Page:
Eye For Film >> Movies >> Monster Seafood Wars (2020) Film Review
Monster Seafood Wars
Reviewed by: Jennie Kermode
Yuta (Keisuke Ueda) is just your average low budget Japanese movie teenager. In between gaming, ogling girls and making scientific breakthroughs with his best friend, he works in his dad's seafood business. It's not very prosperous and he doesn't make a good wage but he's proud of what they do. One day, however, he falls off his bike when delivering sushi and three pieces - squid, octopus and crab - get catapulted into Tokyo Bay. It just so happens that in this same water, top secret chemical Setap Z - which Yuta himself worked on - has recently been spilled. Before you know it, a giant squid is stomping Tokyo, with its octopus and crab companions soon joining the fray.
This isn't the sort of kaiju film that most Western viewers are likely to be familiar with, though films of this sort have existed alongside the more polished genre works for a long time - director Minoru Kawasaki has made literally dozens of them. Rather than sophisticated monster graphics or even men in rubber suits, Monster Seafood Wars sees people in inflatable kaiju suits fighting and knocking over cheap model buildings with their flailing tentacles. There isn't even a pretence at realism, but they do have a certain charm, with big kawaii eyes and a playful approach to mass destruction. All in all, it was a natural choice for Fantasia 2020.
In the face of this destruction, a dedicated military task force is hastily assembled under the auspices of the Japan Self-Defense Forces. SMAT - the Seafood Monster Attack Team - is charged with bringing down the kaiju in whatever way it can. Bizarrely, this begins with handing the important work of saving the city over to teenagers, including our young hero and his former classmate Nana (Ayano Yoshida Christie), now a professional defence analyst and still the object of his desires.
Events do not proceed as Yuta might have hoped. Nana seems to prefer the attentions of slightly older boy Hikoma (Yuya Asato), who can afford to take her out to expensive restaurants and has mastered the art of flattery. Yuta's attempts at flirting mostly seem to consist of calling her a slut for so much as speaking to other boys, even though she's not his girlfriend - which, this being what it is, doesn't stop her being attracted to him. He may be pretty but it will be clear to any adult that his proper role in life is as disposable monster bait. Instead of answering this noble calling, however, he faces off against Hikoma in trying to develop the best anti-kaiju weapon, leading to a series of increasingly silly human/monster stand-offs.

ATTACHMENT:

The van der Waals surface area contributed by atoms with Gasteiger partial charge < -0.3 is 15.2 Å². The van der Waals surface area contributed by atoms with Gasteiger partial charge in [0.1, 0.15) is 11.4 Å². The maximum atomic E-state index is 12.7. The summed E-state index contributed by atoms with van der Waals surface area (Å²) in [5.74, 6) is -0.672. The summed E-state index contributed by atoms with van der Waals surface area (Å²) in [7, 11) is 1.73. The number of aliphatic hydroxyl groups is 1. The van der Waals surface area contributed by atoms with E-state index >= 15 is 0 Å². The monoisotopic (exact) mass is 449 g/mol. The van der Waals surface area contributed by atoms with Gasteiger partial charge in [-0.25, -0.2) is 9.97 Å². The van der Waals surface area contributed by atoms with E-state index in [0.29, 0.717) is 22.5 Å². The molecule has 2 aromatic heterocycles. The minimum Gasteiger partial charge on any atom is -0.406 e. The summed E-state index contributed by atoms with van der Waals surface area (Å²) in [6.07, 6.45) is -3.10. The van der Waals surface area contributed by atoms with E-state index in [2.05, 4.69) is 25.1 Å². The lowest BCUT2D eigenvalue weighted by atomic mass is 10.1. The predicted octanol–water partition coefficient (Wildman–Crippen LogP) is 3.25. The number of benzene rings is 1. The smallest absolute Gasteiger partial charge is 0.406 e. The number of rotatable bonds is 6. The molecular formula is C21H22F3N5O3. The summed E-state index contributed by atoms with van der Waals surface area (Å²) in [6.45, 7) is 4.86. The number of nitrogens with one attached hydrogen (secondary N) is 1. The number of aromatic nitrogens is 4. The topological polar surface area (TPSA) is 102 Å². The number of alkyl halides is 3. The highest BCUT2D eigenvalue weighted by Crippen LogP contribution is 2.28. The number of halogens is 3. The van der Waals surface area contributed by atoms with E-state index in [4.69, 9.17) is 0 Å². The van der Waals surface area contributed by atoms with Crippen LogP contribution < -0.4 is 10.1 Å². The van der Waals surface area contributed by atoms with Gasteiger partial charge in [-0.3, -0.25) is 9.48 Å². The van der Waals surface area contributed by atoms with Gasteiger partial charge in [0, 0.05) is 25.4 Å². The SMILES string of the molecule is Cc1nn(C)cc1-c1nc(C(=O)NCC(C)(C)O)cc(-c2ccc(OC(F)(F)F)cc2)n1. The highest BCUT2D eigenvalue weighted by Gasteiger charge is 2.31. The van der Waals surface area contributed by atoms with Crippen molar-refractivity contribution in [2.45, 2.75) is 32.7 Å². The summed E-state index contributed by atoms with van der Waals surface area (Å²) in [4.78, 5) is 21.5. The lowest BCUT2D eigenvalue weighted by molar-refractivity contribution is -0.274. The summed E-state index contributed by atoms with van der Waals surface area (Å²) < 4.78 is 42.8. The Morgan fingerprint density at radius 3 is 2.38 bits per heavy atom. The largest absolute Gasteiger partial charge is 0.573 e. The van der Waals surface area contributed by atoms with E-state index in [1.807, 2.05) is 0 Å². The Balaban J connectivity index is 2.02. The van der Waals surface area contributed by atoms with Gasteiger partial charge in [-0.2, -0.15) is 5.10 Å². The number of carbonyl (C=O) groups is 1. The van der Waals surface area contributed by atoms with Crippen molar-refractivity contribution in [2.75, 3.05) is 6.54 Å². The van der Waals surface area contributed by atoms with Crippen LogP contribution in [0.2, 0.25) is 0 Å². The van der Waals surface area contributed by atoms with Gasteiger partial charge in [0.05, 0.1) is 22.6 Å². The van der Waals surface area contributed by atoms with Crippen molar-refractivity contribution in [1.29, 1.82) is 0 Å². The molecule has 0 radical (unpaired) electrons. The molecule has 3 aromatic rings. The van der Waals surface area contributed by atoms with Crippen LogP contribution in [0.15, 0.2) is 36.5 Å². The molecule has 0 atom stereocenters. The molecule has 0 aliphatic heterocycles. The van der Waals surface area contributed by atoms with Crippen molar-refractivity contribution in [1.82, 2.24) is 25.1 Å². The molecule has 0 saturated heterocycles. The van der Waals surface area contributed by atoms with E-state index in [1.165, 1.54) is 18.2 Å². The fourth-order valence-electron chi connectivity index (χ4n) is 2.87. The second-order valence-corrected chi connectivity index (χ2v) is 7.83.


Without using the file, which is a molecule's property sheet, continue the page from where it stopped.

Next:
Though viewers may tire of all these teenage histrionics and wonder that the protagonists seem more invested in them than in saving Japan, there are still some entertaining kaiju action scenes, plus another theme which, rumour has it, has its roots in a long-ago discarded Toho script. What do you do when a giant piece of seafood sliced off from the end of a tentacle lands in your neighbourhood? If you're a restaurateur, you certainly won't want it going to waste. And when the people of Tokyo realise just how good kaiju sushi tastes, a mad craze for the stuff ensues. Scenes depicting this are by far the best part of the film (showing, amongst other things, that here's some genuine talent in the crew), and are marvellously entertaining. It is strongly advisable that you have sushi to hand because they will make you very, very hungry.
As ridiculous as it is, Monster Seafood Wars will not be for everyone, but most of those who get past the title will already be sold. Not the best of its kind, it drags in places, but it has moments of real brilliance and its anarchic cheerfulness is fun throughout. It also has a fantastic Tokyo-stomping end credits tune.Reviewed on: 20 Aug 2020